When comparing distributions, one must compare their shapes, centers, spreads, and unusual features.
When comparing aspects of distributions, one should use comparative language such as “larger", "smaller", "more than", and "less than".
Parallel boxplots allow us to easily compare multiple data sets, but they don’t show gaps.
This lesson builds on students’ previous work in early high school statistics with analysis of distributions based on shape, center, and spread. The task will ask students to take data representing home runs per season for Major League Baseball’s top home run hitters. They will graph the data using a boxplot (modified or standard - there are no outliers in the data set, regardless), and then compile their boxplots. Comparing the distributions, students will construct an argument for the player they believe to be the greatest home run hitter of all time.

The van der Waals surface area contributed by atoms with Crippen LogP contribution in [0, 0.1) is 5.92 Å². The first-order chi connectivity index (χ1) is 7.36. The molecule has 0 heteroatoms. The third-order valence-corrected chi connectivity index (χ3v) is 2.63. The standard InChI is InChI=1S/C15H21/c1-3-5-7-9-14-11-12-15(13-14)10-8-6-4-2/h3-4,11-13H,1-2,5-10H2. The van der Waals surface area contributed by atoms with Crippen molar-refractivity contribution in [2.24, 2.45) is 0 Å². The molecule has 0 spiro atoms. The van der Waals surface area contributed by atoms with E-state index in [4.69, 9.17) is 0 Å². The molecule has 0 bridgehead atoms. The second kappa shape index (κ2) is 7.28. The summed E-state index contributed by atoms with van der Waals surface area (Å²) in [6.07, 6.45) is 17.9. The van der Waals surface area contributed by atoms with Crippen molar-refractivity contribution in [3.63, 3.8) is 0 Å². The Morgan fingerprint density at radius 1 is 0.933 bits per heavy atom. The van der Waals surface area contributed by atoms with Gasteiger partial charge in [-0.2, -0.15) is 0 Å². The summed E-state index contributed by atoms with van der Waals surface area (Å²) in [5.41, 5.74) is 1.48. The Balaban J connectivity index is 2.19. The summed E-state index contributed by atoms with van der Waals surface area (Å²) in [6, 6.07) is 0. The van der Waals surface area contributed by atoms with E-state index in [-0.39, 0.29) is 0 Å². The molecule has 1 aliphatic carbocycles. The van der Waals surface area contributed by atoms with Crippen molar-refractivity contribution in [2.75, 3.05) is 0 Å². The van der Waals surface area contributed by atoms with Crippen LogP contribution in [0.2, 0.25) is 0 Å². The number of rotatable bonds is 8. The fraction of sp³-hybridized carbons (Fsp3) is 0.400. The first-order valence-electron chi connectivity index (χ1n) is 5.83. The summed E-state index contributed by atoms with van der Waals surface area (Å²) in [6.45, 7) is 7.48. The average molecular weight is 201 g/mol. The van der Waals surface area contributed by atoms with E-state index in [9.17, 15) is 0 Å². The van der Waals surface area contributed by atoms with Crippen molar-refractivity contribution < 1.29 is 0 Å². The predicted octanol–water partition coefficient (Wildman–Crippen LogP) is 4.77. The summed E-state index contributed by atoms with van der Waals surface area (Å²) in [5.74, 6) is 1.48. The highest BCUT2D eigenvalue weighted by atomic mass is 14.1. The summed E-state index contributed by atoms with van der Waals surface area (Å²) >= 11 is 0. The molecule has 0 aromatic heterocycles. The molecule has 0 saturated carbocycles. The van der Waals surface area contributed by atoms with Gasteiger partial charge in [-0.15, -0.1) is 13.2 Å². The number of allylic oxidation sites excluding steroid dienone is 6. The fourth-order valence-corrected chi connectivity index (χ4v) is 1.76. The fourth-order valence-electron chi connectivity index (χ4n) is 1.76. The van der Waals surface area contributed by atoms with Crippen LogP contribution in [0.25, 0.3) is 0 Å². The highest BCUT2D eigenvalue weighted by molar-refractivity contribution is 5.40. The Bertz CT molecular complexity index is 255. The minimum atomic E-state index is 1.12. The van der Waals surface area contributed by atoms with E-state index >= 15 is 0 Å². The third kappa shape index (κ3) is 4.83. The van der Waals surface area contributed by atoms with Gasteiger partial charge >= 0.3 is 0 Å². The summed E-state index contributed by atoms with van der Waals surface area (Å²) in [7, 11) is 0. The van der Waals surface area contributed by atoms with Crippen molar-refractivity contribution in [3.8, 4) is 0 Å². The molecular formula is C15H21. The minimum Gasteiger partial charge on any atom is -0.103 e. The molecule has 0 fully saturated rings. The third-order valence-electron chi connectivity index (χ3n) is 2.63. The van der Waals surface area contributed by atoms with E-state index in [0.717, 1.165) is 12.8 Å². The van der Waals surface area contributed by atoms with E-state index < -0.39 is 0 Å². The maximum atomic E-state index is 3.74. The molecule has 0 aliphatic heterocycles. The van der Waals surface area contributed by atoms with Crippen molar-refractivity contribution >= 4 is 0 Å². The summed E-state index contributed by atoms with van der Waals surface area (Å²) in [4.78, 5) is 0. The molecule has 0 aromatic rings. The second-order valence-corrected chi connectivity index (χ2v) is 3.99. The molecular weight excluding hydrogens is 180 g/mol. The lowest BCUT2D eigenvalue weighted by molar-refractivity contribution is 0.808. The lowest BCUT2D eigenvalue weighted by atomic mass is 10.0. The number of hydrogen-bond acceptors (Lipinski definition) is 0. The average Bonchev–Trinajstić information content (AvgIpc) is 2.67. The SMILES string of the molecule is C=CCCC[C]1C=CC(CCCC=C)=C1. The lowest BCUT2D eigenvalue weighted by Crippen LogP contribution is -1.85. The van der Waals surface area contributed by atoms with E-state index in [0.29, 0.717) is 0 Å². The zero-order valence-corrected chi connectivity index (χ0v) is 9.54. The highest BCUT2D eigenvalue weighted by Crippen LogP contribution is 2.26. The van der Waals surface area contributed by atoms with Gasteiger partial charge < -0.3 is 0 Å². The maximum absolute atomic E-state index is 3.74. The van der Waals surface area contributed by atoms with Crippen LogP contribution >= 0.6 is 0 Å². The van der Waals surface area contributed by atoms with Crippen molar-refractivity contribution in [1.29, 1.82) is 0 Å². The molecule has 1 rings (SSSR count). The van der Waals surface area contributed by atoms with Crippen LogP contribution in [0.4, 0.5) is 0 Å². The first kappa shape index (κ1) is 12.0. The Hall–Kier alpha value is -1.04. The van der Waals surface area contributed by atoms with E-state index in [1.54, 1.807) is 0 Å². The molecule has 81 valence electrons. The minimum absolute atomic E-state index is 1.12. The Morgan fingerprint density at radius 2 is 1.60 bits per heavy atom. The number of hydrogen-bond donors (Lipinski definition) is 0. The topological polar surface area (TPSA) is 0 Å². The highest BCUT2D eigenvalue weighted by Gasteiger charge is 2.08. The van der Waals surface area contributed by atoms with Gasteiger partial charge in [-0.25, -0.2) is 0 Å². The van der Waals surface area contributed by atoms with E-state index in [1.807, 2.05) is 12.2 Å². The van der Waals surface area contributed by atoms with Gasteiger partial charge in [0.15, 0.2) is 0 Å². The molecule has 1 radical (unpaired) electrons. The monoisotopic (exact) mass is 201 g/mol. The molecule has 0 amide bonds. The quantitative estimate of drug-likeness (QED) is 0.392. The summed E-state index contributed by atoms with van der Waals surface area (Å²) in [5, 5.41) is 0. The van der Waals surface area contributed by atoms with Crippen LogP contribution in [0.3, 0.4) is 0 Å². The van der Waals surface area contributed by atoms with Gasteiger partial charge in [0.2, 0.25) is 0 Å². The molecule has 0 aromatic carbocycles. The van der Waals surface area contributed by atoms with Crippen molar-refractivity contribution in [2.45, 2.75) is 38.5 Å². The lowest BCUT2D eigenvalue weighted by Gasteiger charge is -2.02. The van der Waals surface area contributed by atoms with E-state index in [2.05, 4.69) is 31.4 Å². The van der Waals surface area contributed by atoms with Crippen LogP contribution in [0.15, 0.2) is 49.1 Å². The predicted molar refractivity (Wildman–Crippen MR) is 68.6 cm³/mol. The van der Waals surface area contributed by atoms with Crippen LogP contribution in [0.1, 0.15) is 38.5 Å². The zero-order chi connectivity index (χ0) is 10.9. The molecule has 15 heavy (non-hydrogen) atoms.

Vocabulary: univariate, quantitative, median, interquartile range, quartile 1, quartile 3, approximately symmetric, skewed
- 10 Common boxplot axes (1 per group). Simply take a large sheet of paper or butcher paper and draw/print the same axis on each (we recommend 0, 20, 40, 60, and 80 as axis increments). Axes should line up with each other exactly so boxplots can be assembled side-by-side.
- Data sets for MLB’s home run hitters